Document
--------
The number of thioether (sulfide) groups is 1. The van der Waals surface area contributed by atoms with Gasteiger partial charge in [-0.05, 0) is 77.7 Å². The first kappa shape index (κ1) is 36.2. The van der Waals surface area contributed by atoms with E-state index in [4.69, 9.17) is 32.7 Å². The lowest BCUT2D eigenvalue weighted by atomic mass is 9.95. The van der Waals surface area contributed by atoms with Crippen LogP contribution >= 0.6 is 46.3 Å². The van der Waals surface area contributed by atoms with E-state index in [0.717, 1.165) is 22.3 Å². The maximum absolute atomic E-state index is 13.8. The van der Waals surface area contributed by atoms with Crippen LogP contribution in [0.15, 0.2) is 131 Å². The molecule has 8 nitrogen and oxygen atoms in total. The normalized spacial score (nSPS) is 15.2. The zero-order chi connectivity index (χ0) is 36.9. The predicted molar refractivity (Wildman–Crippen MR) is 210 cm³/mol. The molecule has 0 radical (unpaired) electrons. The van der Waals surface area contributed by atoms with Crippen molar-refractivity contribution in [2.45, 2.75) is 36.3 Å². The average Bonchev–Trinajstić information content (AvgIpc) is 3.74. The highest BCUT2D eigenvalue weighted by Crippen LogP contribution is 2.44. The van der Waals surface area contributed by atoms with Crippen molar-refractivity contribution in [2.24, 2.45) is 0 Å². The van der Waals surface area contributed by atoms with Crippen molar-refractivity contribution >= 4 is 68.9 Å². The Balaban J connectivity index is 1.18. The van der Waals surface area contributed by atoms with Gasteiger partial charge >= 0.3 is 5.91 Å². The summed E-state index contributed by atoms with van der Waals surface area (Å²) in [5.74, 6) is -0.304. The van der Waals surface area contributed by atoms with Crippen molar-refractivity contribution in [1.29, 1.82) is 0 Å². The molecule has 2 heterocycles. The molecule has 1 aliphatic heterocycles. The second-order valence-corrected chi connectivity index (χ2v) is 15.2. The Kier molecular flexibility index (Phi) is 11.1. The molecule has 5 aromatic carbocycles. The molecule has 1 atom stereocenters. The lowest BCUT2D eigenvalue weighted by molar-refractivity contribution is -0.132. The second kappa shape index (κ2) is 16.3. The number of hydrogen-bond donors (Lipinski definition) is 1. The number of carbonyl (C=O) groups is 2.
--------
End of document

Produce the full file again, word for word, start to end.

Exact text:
The number of thioether (sulfide) groups is 1. The van der Waals surface area contributed by atoms with Gasteiger partial charge in [-0.05, 0) is 77.7 Å². The first kappa shape index (κ1) is 36.2. The van der Waals surface area contributed by atoms with E-state index in [4.69, 9.17) is 32.7 Å². The lowest BCUT2D eigenvalue weighted by atomic mass is 9.95. The van der Waals surface area contributed by atoms with Crippen LogP contribution >= 0.6 is 46.3 Å². The van der Waals surface area contributed by atoms with E-state index in [0.717, 1.165) is 22.3 Å². The maximum absolute atomic E-state index is 13.8. The van der Waals surface area contributed by atoms with Crippen LogP contribution in [0.15, 0.2) is 131 Å². The molecule has 8 nitrogen and oxygen atoms in total. The normalized spacial score (nSPS) is 15.2. The zero-order chi connectivity index (χ0) is 36.9. The predicted molar refractivity (Wildman–Crippen MR) is 210 cm³/mol. The molecule has 0 radical (unpaired) electrons. The van der Waals surface area contributed by atoms with Crippen molar-refractivity contribution in [2.45, 2.75) is 36.3 Å². The average Bonchev–Trinajstić information content (AvgIpc) is 3.74. The highest BCUT2D eigenvalue weighted by Crippen LogP contribution is 2.44. The van der Waals surface area contributed by atoms with Crippen molar-refractivity contribution in [2.24, 2.45) is 0 Å². The van der Waals surface area contributed by atoms with Crippen molar-refractivity contribution >= 4 is 68.9 Å². The Balaban J connectivity index is 1.18. The van der Waals surface area contributed by atoms with Gasteiger partial charge >= 0.3 is 5.91 Å². The summed E-state index contributed by atoms with van der Waals surface area (Å²) in [5.74, 6) is -0.304. The van der Waals surface area contributed by atoms with Crippen molar-refractivity contribution in [1.29, 1.82) is 0 Å². The molecule has 2 heterocycles. The molecule has 1 aliphatic heterocycles. The second-order valence-corrected chi connectivity index (χ2v) is 15.2. The Kier molecular flexibility index (Phi) is 11.1. The molecule has 5 aromatic carbocycles. The molecule has 1 atom stereocenters. The lowest BCUT2D eigenvalue weighted by molar-refractivity contribution is -0.132. The second kappa shape index (κ2) is 16.3. The number of hydrogen-bond donors (Lipinski definition) is 1. The number of carbonyl (C=O) groups is 2.